When one thinks of a typical farmer, the image that normally
comes to mind is of an older man in a checked shirt, driving his tractor or
seeing to his cows. Oh how times have changed.
Forget the old stereotype; there is a new face of farming.
The Australian Telegraph has reported that more and more Aussie
women are becoming farmers.
Astonishingly it was found that at Tocal Agricultural
College, out of the 400 graduates last year, a massive 70% were women.
Cameron Archer, said a majority of the women wanted to work on farms while some
used the courses as a stepping stone to university. Mr Archer said:
"None go to
the city. They all go to the country and a fair amount go to northern Australia
to work on cattle stations."
It is claimed that the main reason behind this shift in
industry is the fact that men are being lured away from agricultural work over
to the mines which offers much more money.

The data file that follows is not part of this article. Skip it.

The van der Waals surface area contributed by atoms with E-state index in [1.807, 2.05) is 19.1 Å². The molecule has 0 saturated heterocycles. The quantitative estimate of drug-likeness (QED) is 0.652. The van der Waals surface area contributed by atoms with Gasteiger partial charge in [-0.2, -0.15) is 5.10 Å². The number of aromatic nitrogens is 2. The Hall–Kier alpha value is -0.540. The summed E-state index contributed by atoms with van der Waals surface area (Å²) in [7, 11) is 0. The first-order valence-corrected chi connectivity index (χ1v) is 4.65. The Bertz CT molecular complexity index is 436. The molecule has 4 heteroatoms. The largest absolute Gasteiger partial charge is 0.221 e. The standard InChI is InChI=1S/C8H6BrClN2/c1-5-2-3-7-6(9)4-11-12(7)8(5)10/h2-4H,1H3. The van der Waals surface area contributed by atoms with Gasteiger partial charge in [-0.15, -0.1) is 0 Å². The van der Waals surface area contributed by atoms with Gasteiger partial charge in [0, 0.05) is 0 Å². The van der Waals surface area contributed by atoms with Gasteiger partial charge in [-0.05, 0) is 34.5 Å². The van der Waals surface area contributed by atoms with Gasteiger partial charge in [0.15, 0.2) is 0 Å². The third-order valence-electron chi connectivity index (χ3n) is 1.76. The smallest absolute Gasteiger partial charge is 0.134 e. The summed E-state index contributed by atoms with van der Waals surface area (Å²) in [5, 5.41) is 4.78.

More women are going for the agricultural jobs such as
agribusiness, working as vets, or physically working on and running farms.
The Daily Telegraph have said it is called the ‘McLeod’s
Daughters’ effect, however they say:
“but to those women
on the land it is no television melodrama. They can fix a fence, muster a mob
of cattle and drive a tractor - it's all in a day's work.
Jock Laurie, the National Farmers’ Federation President, has
said that these recent figures prove the industry is changing. He believes that
this is due to the improvement in technology which has taken out a degree of
the physical work associated with agricultural work. Mr Laurie said:
"We are seeing
for the first time all-women shearing teams, which is amazing. And the good
thing is you don't need to come out of a agricultural background to get a job
Yesterday’s Sydney’s Royal Easter Show saw many women
working in the cattle pavilion. One of these women was Rachael Wheeler, a
Ms Wheeler said
women are now more accepted in this day and age because they had proved their
worth and were running their own studs. She said:
"We do the
same job, the only difference is the brute strength men have,"
Ms Wheeler said she has accomplished her dream of breeding
top quality cattle and winning the Hordern, the Easter show’s top prize. She
"It's in my
blood. I love to educate people and tell them what we do because it's a great